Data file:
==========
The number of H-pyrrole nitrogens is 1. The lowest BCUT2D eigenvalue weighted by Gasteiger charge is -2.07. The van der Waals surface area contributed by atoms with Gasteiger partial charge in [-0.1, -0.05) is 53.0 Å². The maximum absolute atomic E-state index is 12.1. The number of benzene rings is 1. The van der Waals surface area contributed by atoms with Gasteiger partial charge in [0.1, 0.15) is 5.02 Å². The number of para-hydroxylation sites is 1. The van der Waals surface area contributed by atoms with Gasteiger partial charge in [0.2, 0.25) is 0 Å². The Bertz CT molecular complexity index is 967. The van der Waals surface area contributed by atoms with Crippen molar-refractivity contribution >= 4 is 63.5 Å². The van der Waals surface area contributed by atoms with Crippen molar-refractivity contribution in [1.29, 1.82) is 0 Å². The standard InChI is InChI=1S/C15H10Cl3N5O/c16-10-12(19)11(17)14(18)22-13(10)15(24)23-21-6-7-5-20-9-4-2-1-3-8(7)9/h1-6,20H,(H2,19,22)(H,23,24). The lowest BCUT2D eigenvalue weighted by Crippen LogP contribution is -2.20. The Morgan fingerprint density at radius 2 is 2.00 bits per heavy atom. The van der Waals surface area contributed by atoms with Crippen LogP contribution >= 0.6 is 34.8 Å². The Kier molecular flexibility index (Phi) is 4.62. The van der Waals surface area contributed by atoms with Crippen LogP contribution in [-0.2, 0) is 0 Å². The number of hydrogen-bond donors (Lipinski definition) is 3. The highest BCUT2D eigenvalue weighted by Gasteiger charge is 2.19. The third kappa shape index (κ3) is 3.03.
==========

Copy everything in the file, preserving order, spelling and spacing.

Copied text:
The number of H-pyrrole nitrogens is 1. The lowest BCUT2D eigenvalue weighted by Gasteiger charge is -2.07. The van der Waals surface area contributed by atoms with Gasteiger partial charge in [-0.1, -0.05) is 53.0 Å². The maximum absolute atomic E-state index is 12.1. The number of benzene rings is 1. The van der Waals surface area contributed by atoms with Gasteiger partial charge in [0.1, 0.15) is 5.02 Å². The number of para-hydroxylation sites is 1. The van der Waals surface area contributed by atoms with Gasteiger partial charge in [0.2, 0.25) is 0 Å². The Bertz CT molecular complexity index is 967. The van der Waals surface area contributed by atoms with Crippen molar-refractivity contribution >= 4 is 63.5 Å². The van der Waals surface area contributed by atoms with Crippen molar-refractivity contribution in [1.29, 1.82) is 0 Å². The standard InChI is InChI=1S/C15H10Cl3N5O/c16-10-12(19)11(17)14(18)22-13(10)15(24)23-21-6-7-5-20-9-4-2-1-3-8(7)9/h1-6,20H,(H2,19,22)(H,23,24). The lowest BCUT2D eigenvalue weighted by Crippen LogP contribution is -2.20. The Morgan fingerprint density at radius 2 is 2.00 bits per heavy atom. The van der Waals surface area contributed by atoms with Crippen LogP contribution >= 0.6 is 34.8 Å². The Kier molecular flexibility index (Phi) is 4.62. The van der Waals surface area contributed by atoms with Crippen LogP contribution in [-0.2, 0) is 0 Å². The number of hydrogen-bond donors (Lipinski definition) is 3. The highest BCUT2D eigenvalue weighted by Gasteiger charge is 2.19. The third kappa shape index (κ3) is 3.03.